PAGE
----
Rondo and Bob (2020)

Rating: C

Dir: Joe O’Connell
Star: Ryan Williams, Joseph Middleton, Kelsey Pribilski

This documentary mixes interviews and dramatic recreations, to tell the stories of two characters who occupy significant, but largely over-looked, roles in genre cinema. Chronologically, first is Rondo Hatton, a journalist turned actor who suffered from acromegaly, a disorder which distorted his features, and led to roles in horror movies with titles like The Brute Man, before his death in 1946. The other topic is Robert Burns. No, not the Scottish poet, but the art director on films such as The Texas Chainsaw Massacre and The Hills Have Eyes, whose attention to detail and prop design was a significant part of those movies’ creepiness. Burns, who died in 2004, was a fan of Hatton to the point of near-obsession, and the movie seeks to reveal the truth about both men.

The best sections here are interviews with those who knew them, e.g various member of the Chainsaw cast, which shine a light on their personas. Perhaps the most significant comment is the suggestion that Hatton looked weird, but was normal inside, while Burns looked normal, but was weird inside. That contrast perhaps explains why Burns was so fascinated by Hatton. Due to the amount of time which has elapsed, it was obviously much easier for the film to find people who knew Burns, and there’s a lot of interesting information about the importance of his role in the projects he worked on. His talent for creation on limited resources was clear, perhaps no better demonstrated, than by his use of a fur coat and some bowling pins to create a dead dog!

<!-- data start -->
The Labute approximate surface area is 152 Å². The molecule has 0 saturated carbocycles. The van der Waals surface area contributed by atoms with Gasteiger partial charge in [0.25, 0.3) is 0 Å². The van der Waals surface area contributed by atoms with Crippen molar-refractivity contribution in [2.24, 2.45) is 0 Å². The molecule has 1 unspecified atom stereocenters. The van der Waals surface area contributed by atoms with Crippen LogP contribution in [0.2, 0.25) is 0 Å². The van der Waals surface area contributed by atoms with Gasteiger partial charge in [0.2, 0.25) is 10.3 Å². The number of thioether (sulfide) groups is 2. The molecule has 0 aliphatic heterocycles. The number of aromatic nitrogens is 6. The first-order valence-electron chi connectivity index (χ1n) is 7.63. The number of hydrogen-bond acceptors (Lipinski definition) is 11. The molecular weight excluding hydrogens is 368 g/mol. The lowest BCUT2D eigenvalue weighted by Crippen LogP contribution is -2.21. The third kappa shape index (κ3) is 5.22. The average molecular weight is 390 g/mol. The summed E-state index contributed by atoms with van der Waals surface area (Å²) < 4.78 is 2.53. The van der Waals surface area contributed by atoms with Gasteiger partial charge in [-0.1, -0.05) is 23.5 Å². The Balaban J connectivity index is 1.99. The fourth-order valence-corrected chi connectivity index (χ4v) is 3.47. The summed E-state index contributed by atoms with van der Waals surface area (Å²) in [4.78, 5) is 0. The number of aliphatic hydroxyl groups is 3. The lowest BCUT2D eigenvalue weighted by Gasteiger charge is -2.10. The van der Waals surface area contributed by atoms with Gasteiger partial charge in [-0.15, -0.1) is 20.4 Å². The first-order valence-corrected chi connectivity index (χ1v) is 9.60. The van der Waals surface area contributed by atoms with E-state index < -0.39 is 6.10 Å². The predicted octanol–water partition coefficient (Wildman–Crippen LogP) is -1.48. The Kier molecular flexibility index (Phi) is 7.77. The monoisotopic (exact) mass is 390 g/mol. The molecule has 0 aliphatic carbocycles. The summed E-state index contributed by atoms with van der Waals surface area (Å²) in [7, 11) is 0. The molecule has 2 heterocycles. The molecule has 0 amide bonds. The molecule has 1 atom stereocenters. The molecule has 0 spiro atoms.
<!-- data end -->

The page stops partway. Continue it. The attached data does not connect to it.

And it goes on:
However, the good work done here is severely negated by the dramatic recreations, which are clunkily staged and almost entirely unconvincing. The dialogue in them is particularly stilted, sounding as if written by someone whose knowledge of the era was limited to pulp novels. Given these are heavily used to tell Rondo’s story, his section is particularly under-served, despite decent prosthetic work used to transform Middleton into Hatton. There’s a gentleness there which is almost endearing, for example, as he meets his wife-to-be (Pribiliski)  for the first time. Then they open their mouths and the illusion is, sadly, shattered.

I do wonder if the film might have been better served by concentrating entirely on Burns, with his Hatton fandom being reduced to one aspect of his life. As mentioned, Robert would have been the easier topic, and would definitely have benefited from a deeper dive. Though it seems, psychologically, he had difficulty forming and committing to relationships, according to his brother. As is, this feels a bit like The Sparks Brothers, in that you get a surface sense of the subject, without apparently ever reaching their true core. Even the archive footage of interviews with Burns reveals little more than a very private man who kept his cards close to his chest.

I’m reviewing some of the more interesting submissions we couldn’t find room for at the 2021 Phoenix FearCon. See here for others in this category.